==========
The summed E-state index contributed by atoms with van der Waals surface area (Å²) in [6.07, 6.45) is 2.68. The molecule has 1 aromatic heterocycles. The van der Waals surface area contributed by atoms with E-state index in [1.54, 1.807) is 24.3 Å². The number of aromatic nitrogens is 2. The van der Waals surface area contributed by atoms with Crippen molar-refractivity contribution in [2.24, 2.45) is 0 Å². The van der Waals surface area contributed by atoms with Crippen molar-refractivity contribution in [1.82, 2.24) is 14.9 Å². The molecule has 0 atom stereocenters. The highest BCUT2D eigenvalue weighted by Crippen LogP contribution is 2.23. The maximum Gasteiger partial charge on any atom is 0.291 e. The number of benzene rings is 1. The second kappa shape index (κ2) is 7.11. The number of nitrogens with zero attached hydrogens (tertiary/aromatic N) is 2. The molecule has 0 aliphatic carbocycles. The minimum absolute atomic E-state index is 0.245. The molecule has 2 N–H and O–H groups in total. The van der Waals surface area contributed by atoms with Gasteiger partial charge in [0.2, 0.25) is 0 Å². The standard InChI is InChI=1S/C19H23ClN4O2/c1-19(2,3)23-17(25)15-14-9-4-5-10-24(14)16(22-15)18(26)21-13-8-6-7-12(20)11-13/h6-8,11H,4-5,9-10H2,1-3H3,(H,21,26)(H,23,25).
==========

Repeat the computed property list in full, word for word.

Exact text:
The summed E-state index contributed by atoms with van der Waals surface area (Å²) in [6.07, 6.45) is 2.68. The molecule has 1 aromatic heterocycles. The van der Waals surface area contributed by atoms with E-state index in [1.54, 1.807) is 24.3 Å². The number of aromatic nitrogens is 2. The van der Waals surface area contributed by atoms with Crippen molar-refractivity contribution in [2.24, 2.45) is 0 Å². The van der Waals surface area contributed by atoms with Crippen molar-refractivity contribution in [1.82, 2.24) is 14.9 Å². The molecule has 0 atom stereocenters. The highest BCUT2D eigenvalue weighted by Crippen LogP contribution is 2.23. The maximum Gasteiger partial charge on any atom is 0.291 e. The number of benzene rings is 1. The second kappa shape index (κ2) is 7.11. The number of nitrogens with zero attached hydrogens (tertiary/aromatic N) is 2. The molecule has 0 aliphatic carbocycles. The minimum absolute atomic E-state index is 0.245. The molecule has 2 N–H and O–H groups in total. The van der Waals surface area contributed by atoms with Gasteiger partial charge in [0.2, 0.25) is 0 Å². The standard InChI is InChI=1S/C19H23ClN4O2/c1-19(2,3)23-17(25)15-14-9-4-5-10-24(14)16(22-15)18(26)21-13-8-6-7-12(20)11-13/h6-8,11H,4-5,9-10H2,1-3H3,(H,21,26)(H,23,25).